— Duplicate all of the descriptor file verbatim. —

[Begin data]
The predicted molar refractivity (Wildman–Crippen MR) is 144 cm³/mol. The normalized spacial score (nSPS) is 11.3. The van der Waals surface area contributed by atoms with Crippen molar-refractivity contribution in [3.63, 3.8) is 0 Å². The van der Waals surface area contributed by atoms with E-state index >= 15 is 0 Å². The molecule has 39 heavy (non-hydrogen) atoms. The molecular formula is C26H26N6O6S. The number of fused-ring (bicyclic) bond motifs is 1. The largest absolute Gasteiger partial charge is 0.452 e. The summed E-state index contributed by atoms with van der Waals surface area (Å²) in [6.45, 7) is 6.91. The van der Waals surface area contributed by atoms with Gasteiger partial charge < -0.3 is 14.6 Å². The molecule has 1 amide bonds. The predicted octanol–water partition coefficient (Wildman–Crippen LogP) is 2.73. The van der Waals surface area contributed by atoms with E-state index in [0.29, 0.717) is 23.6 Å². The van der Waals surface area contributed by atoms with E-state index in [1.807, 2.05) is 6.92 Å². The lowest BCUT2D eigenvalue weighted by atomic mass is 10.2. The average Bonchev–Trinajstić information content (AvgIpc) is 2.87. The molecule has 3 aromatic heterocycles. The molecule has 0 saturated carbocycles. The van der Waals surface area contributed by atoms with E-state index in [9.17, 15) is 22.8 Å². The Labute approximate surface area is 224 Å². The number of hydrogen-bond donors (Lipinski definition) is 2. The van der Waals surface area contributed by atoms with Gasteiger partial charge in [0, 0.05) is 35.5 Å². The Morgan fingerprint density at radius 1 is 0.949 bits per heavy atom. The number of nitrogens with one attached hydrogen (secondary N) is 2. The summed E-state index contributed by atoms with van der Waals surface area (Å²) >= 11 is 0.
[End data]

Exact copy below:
The predicted molar refractivity (Wildman–Crippen MR) is 144 cm³/mol. The normalized spacial score (nSPS) is 11.3. The van der Waals surface area contributed by atoms with Crippen molar-refractivity contribution in [3.63, 3.8) is 0 Å². The van der Waals surface area contributed by atoms with E-state index >= 15 is 0 Å². The molecule has 39 heavy (non-hydrogen) atoms. The molecular formula is C26H26N6O6S. The number of fused-ring (bicyclic) bond motifs is 1. The largest absolute Gasteiger partial charge is 0.452 e. The summed E-state index contributed by atoms with van der Waals surface area (Å²) in [6.45, 7) is 6.91. The van der Waals surface area contributed by atoms with Gasteiger partial charge < -0.3 is 14.6 Å². The molecule has 1 amide bonds. The predicted octanol–water partition coefficient (Wildman–Crippen LogP) is 2.73. The van der Waals surface area contributed by atoms with E-state index in [0.29, 0.717) is 23.6 Å². The van der Waals surface area contributed by atoms with E-state index in [1.807, 2.05) is 6.92 Å². The lowest BCUT2D eigenvalue weighted by atomic mass is 10.2. The average Bonchev–Trinajstić information content (AvgIpc) is 2.87. The molecule has 3 aromatic heterocycles. The molecule has 0 saturated carbocycles. The van der Waals surface area contributed by atoms with E-state index in [9.17, 15) is 22.8 Å². The Labute approximate surface area is 224 Å². The number of hydrogen-bond donors (Lipinski definition) is 2. The van der Waals surface area contributed by atoms with Gasteiger partial charge in [0, 0.05) is 35.5 Å². The Morgan fingerprint density at radius 1 is 0.949 bits per heavy atom. The number of nitrogens with one attached hydrogen (secondary N) is 2. The summed E-state index contributed by atoms with van der Waals surface area (Å²) >= 11 is 0.